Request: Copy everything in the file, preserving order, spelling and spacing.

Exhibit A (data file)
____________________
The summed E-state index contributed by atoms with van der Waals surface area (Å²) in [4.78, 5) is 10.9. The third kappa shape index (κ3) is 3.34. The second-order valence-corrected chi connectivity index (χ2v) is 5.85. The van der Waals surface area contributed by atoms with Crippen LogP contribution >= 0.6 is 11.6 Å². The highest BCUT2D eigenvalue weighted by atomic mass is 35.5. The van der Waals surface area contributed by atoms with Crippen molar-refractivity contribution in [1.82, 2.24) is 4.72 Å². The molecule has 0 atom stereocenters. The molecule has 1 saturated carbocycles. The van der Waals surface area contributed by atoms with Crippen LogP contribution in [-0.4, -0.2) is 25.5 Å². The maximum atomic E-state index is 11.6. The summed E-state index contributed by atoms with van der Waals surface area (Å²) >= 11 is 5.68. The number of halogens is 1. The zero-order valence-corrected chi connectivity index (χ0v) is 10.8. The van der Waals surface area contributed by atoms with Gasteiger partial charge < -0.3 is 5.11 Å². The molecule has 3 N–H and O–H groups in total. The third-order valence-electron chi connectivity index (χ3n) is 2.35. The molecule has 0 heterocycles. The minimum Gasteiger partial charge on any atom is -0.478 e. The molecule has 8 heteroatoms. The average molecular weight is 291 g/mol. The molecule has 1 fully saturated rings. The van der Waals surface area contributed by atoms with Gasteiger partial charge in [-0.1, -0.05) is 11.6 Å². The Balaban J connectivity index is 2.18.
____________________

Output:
The summed E-state index contributed by atoms with van der Waals surface area (Å²) in [4.78, 5) is 10.9. The third kappa shape index (κ3) is 3.34. The second-order valence-corrected chi connectivity index (χ2v) is 5.85. The van der Waals surface area contributed by atoms with Crippen LogP contribution >= 0.6 is 11.6 Å². The highest BCUT2D eigenvalue weighted by atomic mass is 35.5. The van der Waals surface area contributed by atoms with Crippen molar-refractivity contribution in [1.82, 2.24) is 4.72 Å². The molecule has 0 atom stereocenters. The molecule has 1 saturated carbocycles. The van der Waals surface area contributed by atoms with Crippen LogP contribution in [-0.4, -0.2) is 25.5 Å². The maximum atomic E-state index is 11.6. The summed E-state index contributed by atoms with van der Waals surface area (Å²) >= 11 is 5.68. The number of halogens is 1. The zero-order valence-corrected chi connectivity index (χ0v) is 10.8. The van der Waals surface area contributed by atoms with Gasteiger partial charge < -0.3 is 5.11 Å². The molecule has 3 N–H and O–H groups in total. The third-order valence-electron chi connectivity index (χ3n) is 2.35. The molecule has 0 heterocycles. The minimum Gasteiger partial charge on any atom is -0.478 e. The molecule has 8 heteroatoms. The average molecular weight is 291 g/mol. The molecule has 1 fully saturated rings. The van der Waals surface area contributed by atoms with Gasteiger partial charge in [-0.1, -0.05) is 11.6 Å². The Balaban J connectivity index is 2.18.